Foreshadowing: At one point, Thumper laments that Bambi's new life with his father means he never has time for his friends anymore. Without a trace of sarcasm, Faline calls this "wonderful." Adulthood will find Bambi observing Faline and their new fawns from a distance, with Faline apparently fine with this.
Heroic BSOD: Bambi literally freezes in terror at the sight of man's hunting dogs, but the Great Prince snaps him out of it just in time before the hunter can shoot him.
Heroic Sacrifice: Bambi willingly puts himself in danger by distracting a pack of hunting dogs away from Mena and having them chase him instead.
Jerkass: Ronno and the Porcupine, the latter of whom is exclusive to Bambi II. In the porcupines case, he's just very grumpy and territorial, while Ronno is an out and out bully.
Kick the Dog: Ronno does this to Bambi just near the climax of the film, deliberately goading him into a fight by openly mocking him by insinuating that he's such an embarrassment to his father that he would "give him away" to another doe. Bambi does not take it well.
Late Arrival Spoiler: Bambi's mother's death, since the entire plot of the midquel is centered on the consequences of it, and the fact that the Great Prince is his father.
Mocking Sing Song: Thumper. When Bambi is trying to improve his jumping skill to impress his father, Thumper mocks him to ensure he'll make the jump.
Thumper: You're too afraaaiid, you cannot juuuuummmp, na na na na na, na, na, na, na na...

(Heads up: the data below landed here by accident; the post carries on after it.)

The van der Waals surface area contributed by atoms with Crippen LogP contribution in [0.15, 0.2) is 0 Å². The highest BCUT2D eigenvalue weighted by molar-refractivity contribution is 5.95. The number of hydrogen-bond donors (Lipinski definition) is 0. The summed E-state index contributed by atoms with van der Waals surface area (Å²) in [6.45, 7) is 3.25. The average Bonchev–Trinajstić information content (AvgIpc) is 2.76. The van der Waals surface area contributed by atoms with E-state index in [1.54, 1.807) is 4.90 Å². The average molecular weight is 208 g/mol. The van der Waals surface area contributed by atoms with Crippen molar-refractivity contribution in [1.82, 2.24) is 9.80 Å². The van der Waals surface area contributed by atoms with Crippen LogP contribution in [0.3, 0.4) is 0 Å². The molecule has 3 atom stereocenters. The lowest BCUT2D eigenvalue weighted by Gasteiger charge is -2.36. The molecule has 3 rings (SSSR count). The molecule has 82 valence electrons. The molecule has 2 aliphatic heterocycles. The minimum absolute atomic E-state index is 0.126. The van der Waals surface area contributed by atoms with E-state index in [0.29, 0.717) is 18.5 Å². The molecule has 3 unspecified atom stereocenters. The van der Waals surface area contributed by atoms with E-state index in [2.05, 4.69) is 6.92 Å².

Moose Are Idiots: A grouchy porcupine insults the Great Prince by calling him a "Big Moose".
Nice Job Breaking It, Hero: Friend Owl eventually finds a suitable doe to raise Bambi far away, but unintentionally drops the news to Bambi and his father at the worst possible time, just when they started bonding, which causes a brief rift between Bambi and his father before he sends him away. Bambi does reconcile and accept his fate, even before his father sends him off though.
Nice Job Fixing It, Villain: If Ronno hadn't goaded Bambi into fighting him, which in turn unintentionally caused Mena to fall into a hunters trap and prompt Bambi to rescue her by distracting a pack of hunting dogs at the risk of his own life, Bambi wouldn't have reunited with his father and friends.
Oh Crap: The Great Prince when he sees the glare of a hunters rifle scope in the distance.
Retcon: The opening, which recreates the scene of Bambi finding his father after his mother died, deliberately leaves out the line of dialogue from the original that has him call Bambi his son, for the sake of the films narrative.
Smug Snake: Ronno when he's teasing Bambi, especially near the end of the film.
Start of Darkness: Ronno gets this due to his expanded role compared to the first film. He starts off as a bratty Attention Whore, and escalates into a bully and full blown rival to Bambi.
Tragic Dream: Bambi early on has some hope of seeing his mother alive again, but it crumbles when it nearly gets him killed by a hunter.